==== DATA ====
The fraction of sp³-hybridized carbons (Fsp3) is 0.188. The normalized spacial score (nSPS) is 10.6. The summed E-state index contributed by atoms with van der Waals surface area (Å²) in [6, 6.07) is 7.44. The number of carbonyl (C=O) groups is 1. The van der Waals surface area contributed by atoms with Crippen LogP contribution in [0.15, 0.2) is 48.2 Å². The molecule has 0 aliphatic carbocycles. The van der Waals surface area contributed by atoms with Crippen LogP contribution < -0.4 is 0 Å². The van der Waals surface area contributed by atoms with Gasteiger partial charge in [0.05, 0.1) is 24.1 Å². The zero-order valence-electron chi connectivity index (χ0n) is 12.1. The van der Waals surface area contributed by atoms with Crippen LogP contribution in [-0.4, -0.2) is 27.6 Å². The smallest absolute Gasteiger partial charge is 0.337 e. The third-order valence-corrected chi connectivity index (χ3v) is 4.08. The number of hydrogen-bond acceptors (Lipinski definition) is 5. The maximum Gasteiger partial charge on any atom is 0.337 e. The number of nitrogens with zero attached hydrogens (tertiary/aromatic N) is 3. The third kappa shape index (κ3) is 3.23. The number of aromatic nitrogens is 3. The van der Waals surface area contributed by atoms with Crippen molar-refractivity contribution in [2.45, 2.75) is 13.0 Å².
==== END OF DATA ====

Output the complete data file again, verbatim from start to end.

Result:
The fraction of sp³-hybridized carbons (Fsp3) is 0.188. The normalized spacial score (nSPS) is 10.6. The summed E-state index contributed by atoms with van der Waals surface area (Å²) in [6, 6.07) is 7.44. The number of carbonyl (C=O) groups is 1. The van der Waals surface area contributed by atoms with Crippen LogP contribution in [0.15, 0.2) is 48.2 Å². The molecule has 0 aliphatic carbocycles. The van der Waals surface area contributed by atoms with Crippen LogP contribution < -0.4 is 0 Å². The van der Waals surface area contributed by atoms with Gasteiger partial charge in [0.05, 0.1) is 24.1 Å². The zero-order valence-electron chi connectivity index (χ0n) is 12.1. The van der Waals surface area contributed by atoms with Crippen LogP contribution in [-0.4, -0.2) is 27.6 Å². The smallest absolute Gasteiger partial charge is 0.337 e. The third-order valence-corrected chi connectivity index (χ3v) is 4.08. The number of hydrogen-bond acceptors (Lipinski definition) is 5. The maximum Gasteiger partial charge on any atom is 0.337 e. The number of nitrogens with zero attached hydrogens (tertiary/aromatic N) is 3. The third kappa shape index (κ3) is 3.23. The number of aromatic nitrogens is 3. The van der Waals surface area contributed by atoms with Crippen molar-refractivity contribution in [2.45, 2.75) is 13.0 Å².